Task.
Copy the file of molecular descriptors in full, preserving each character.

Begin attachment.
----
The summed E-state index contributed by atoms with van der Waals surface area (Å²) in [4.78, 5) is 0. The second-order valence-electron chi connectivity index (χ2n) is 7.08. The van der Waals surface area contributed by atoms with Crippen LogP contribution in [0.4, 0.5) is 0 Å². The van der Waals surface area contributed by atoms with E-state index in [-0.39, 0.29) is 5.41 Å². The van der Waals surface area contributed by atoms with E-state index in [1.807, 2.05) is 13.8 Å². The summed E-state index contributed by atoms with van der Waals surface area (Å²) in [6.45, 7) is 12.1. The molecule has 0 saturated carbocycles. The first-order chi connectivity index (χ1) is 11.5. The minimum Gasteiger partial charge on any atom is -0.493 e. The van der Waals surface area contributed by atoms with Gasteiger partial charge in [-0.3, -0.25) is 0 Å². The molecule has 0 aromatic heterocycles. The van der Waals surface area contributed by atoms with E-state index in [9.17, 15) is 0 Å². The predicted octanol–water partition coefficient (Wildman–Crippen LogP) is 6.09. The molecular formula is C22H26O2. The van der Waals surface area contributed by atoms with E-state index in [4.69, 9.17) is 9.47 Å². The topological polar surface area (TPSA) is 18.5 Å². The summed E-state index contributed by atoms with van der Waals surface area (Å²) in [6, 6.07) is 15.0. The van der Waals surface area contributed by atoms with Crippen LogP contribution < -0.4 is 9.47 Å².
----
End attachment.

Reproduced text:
The summed E-state index contributed by atoms with van der Waals surface area (Å²) in [4.78, 5) is 0. The second-order valence-electron chi connectivity index (χ2n) is 7.08. The van der Waals surface area contributed by atoms with Crippen LogP contribution in [0.4, 0.5) is 0 Å². The van der Waals surface area contributed by atoms with E-state index in [-0.39, 0.29) is 5.41 Å². The van der Waals surface area contributed by atoms with E-state index in [1.807, 2.05) is 13.8 Å². The summed E-state index contributed by atoms with van der Waals surface area (Å²) in [6.45, 7) is 12.1. The molecule has 0 saturated carbocycles. The first-order chi connectivity index (χ1) is 11.5. The minimum Gasteiger partial charge on any atom is -0.493 e. The van der Waals surface area contributed by atoms with Gasteiger partial charge in [-0.3, -0.25) is 0 Å². The molecule has 0 aromatic heterocycles. The van der Waals surface area contributed by atoms with E-state index in [9.17, 15) is 0 Å². The predicted octanol–water partition coefficient (Wildman–Crippen LogP) is 6.09. The molecular formula is C22H26O2. The van der Waals surface area contributed by atoms with E-state index in [4.69, 9.17) is 9.47 Å². The topological polar surface area (TPSA) is 18.5 Å². The summed E-state index contributed by atoms with van der Waals surface area (Å²) in [6, 6.07) is 15.0. The van der Waals surface area contributed by atoms with Crippen LogP contribution < -0.4 is 9.47 Å².